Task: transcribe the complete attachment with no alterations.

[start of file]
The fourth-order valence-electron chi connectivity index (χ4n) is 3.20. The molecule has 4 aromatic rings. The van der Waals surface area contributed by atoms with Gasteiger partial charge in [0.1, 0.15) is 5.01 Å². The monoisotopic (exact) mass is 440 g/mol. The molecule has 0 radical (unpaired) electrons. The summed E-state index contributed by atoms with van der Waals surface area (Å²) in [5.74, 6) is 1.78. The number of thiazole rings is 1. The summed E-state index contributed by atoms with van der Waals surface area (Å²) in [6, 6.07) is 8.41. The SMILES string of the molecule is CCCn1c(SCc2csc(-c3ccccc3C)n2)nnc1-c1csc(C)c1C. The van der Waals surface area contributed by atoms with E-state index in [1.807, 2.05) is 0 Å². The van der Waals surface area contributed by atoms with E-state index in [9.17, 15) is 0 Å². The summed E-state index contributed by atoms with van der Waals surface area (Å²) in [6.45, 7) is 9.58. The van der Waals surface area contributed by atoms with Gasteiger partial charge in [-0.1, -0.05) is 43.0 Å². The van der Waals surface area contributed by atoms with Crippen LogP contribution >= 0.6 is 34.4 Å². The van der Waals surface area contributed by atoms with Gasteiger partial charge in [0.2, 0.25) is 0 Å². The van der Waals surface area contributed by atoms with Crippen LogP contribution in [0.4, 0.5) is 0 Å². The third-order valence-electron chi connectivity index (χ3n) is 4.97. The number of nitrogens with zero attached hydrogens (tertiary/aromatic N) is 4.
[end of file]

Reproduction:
The fourth-order valence-electron chi connectivity index (χ4n) is 3.20. The molecule has 4 aromatic rings. The van der Waals surface area contributed by atoms with Gasteiger partial charge in [0.1, 0.15) is 5.01 Å². The monoisotopic (exact) mass is 440 g/mol. The molecule has 0 radical (unpaired) electrons. The summed E-state index contributed by atoms with van der Waals surface area (Å²) in [5.74, 6) is 1.78. The number of thiazole rings is 1. The summed E-state index contributed by atoms with van der Waals surface area (Å²) in [6, 6.07) is 8.41. The SMILES string of the molecule is CCCn1c(SCc2csc(-c3ccccc3C)n2)nnc1-c1csc(C)c1C. The van der Waals surface area contributed by atoms with E-state index in [1.807, 2.05) is 0 Å². The van der Waals surface area contributed by atoms with E-state index in [9.17, 15) is 0 Å². The summed E-state index contributed by atoms with van der Waals surface area (Å²) in [6.45, 7) is 9.58. The van der Waals surface area contributed by atoms with Gasteiger partial charge in [-0.1, -0.05) is 43.0 Å². The van der Waals surface area contributed by atoms with Crippen LogP contribution >= 0.6 is 34.4 Å². The van der Waals surface area contributed by atoms with Gasteiger partial charge in [0.2, 0.25) is 0 Å². The van der Waals surface area contributed by atoms with Crippen LogP contribution in [0.4, 0.5) is 0 Å². The third-order valence-electron chi connectivity index (χ3n) is 4.97. The number of nitrogens with zero attached hydrogens (tertiary/aromatic N) is 4.